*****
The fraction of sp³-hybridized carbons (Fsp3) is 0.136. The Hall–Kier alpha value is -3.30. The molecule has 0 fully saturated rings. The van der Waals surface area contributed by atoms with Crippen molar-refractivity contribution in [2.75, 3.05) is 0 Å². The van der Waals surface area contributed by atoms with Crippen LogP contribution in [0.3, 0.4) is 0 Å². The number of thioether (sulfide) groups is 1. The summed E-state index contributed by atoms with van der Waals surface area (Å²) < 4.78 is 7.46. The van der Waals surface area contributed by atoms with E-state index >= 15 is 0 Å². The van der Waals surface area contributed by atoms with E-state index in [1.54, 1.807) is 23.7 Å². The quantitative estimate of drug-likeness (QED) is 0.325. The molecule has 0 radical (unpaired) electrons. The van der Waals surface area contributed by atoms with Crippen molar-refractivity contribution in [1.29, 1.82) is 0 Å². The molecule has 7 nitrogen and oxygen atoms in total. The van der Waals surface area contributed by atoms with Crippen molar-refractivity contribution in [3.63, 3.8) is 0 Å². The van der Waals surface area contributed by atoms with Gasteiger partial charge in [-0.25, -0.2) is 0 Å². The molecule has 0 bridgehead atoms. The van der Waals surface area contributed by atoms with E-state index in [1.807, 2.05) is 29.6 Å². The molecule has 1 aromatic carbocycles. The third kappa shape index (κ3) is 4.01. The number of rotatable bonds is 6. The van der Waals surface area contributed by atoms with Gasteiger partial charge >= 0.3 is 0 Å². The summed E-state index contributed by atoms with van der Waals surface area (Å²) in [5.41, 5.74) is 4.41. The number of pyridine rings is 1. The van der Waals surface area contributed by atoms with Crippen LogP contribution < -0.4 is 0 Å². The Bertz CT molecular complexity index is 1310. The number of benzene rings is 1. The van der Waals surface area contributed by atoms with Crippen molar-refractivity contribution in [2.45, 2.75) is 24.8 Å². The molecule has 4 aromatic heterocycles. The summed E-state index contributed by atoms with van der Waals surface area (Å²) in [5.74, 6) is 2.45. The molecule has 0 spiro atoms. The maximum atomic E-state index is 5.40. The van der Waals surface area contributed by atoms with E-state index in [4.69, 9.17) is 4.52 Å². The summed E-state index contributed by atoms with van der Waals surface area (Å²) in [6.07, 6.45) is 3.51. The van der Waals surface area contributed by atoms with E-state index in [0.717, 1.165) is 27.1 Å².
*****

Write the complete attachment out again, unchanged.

The fraction of sp³-hybridized carbons (Fsp3) is 0.136. The Hall–Kier alpha value is -3.30. The molecule has 0 fully saturated rings. The van der Waals surface area contributed by atoms with Crippen molar-refractivity contribution in [2.75, 3.05) is 0 Å². The van der Waals surface area contributed by atoms with Crippen LogP contribution in [0.3, 0.4) is 0 Å². The number of thioether (sulfide) groups is 1. The summed E-state index contributed by atoms with van der Waals surface area (Å²) < 4.78 is 7.46. The van der Waals surface area contributed by atoms with E-state index >= 15 is 0 Å². The van der Waals surface area contributed by atoms with E-state index in [1.54, 1.807) is 23.7 Å². The quantitative estimate of drug-likeness (QED) is 0.325. The molecule has 0 radical (unpaired) electrons. The van der Waals surface area contributed by atoms with Crippen molar-refractivity contribution in [1.29, 1.82) is 0 Å². The molecule has 7 nitrogen and oxygen atoms in total. The van der Waals surface area contributed by atoms with Crippen molar-refractivity contribution in [3.63, 3.8) is 0 Å². The van der Waals surface area contributed by atoms with Gasteiger partial charge in [-0.25, -0.2) is 0 Å². The molecule has 0 bridgehead atoms. The van der Waals surface area contributed by atoms with E-state index in [1.807, 2.05) is 29.6 Å². The molecule has 1 aromatic carbocycles. The third kappa shape index (κ3) is 4.01. The number of rotatable bonds is 6. The van der Waals surface area contributed by atoms with Gasteiger partial charge >= 0.3 is 0 Å². The summed E-state index contributed by atoms with van der Waals surface area (Å²) in [5.41, 5.74) is 4.41. The number of pyridine rings is 1. The van der Waals surface area contributed by atoms with Crippen LogP contribution < -0.4 is 0 Å². The Bertz CT molecular complexity index is 1310. The number of benzene rings is 1. The van der Waals surface area contributed by atoms with Crippen molar-refractivity contribution in [2.45, 2.75) is 24.8 Å². The molecule has 4 aromatic heterocycles. The summed E-state index contributed by atoms with van der Waals surface area (Å²) in [5.74, 6) is 2.45. The molecule has 0 spiro atoms. The maximum atomic E-state index is 5.40. The van der Waals surface area contributed by atoms with E-state index in [4.69, 9.17) is 4.52 Å². The summed E-state index contributed by atoms with van der Waals surface area (Å²) in [6.07, 6.45) is 3.51. The van der Waals surface area contributed by atoms with E-state index in [0.717, 1.165) is 27.1 Å².